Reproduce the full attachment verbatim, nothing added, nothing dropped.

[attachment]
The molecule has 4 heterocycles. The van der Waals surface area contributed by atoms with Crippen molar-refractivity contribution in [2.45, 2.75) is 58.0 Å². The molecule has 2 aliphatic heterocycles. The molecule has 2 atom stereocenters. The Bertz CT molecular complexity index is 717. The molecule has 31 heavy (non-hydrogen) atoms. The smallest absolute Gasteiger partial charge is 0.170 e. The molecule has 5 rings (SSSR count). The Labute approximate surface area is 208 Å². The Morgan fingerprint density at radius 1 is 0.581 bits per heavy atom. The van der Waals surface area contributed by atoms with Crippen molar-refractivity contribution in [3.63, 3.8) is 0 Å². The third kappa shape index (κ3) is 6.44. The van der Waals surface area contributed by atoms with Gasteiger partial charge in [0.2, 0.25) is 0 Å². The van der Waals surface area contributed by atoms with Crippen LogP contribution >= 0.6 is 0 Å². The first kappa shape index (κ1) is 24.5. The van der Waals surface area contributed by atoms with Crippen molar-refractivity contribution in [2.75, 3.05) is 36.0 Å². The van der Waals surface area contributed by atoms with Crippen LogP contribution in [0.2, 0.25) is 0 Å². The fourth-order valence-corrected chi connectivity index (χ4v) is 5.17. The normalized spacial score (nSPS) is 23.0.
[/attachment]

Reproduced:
The molecule has 4 heterocycles. The van der Waals surface area contributed by atoms with Crippen molar-refractivity contribution in [2.45, 2.75) is 58.0 Å². The molecule has 2 aliphatic heterocycles. The molecule has 2 atom stereocenters. The Bertz CT molecular complexity index is 717. The molecule has 31 heavy (non-hydrogen) atoms. The smallest absolute Gasteiger partial charge is 0.170 e. The molecule has 5 rings (SSSR count). The Labute approximate surface area is 208 Å². The Morgan fingerprint density at radius 1 is 0.581 bits per heavy atom. The van der Waals surface area contributed by atoms with Crippen molar-refractivity contribution in [3.63, 3.8) is 0 Å². The third kappa shape index (κ3) is 6.44. The van der Waals surface area contributed by atoms with Gasteiger partial charge in [0.2, 0.25) is 0 Å². The van der Waals surface area contributed by atoms with Crippen LogP contribution >= 0.6 is 0 Å². The first kappa shape index (κ1) is 24.5. The van der Waals surface area contributed by atoms with Crippen molar-refractivity contribution in [2.75, 3.05) is 36.0 Å². The van der Waals surface area contributed by atoms with Crippen LogP contribution in [0.2, 0.25) is 0 Å². The fourth-order valence-corrected chi connectivity index (χ4v) is 5.17. The normalized spacial score (nSPS) is 23.0.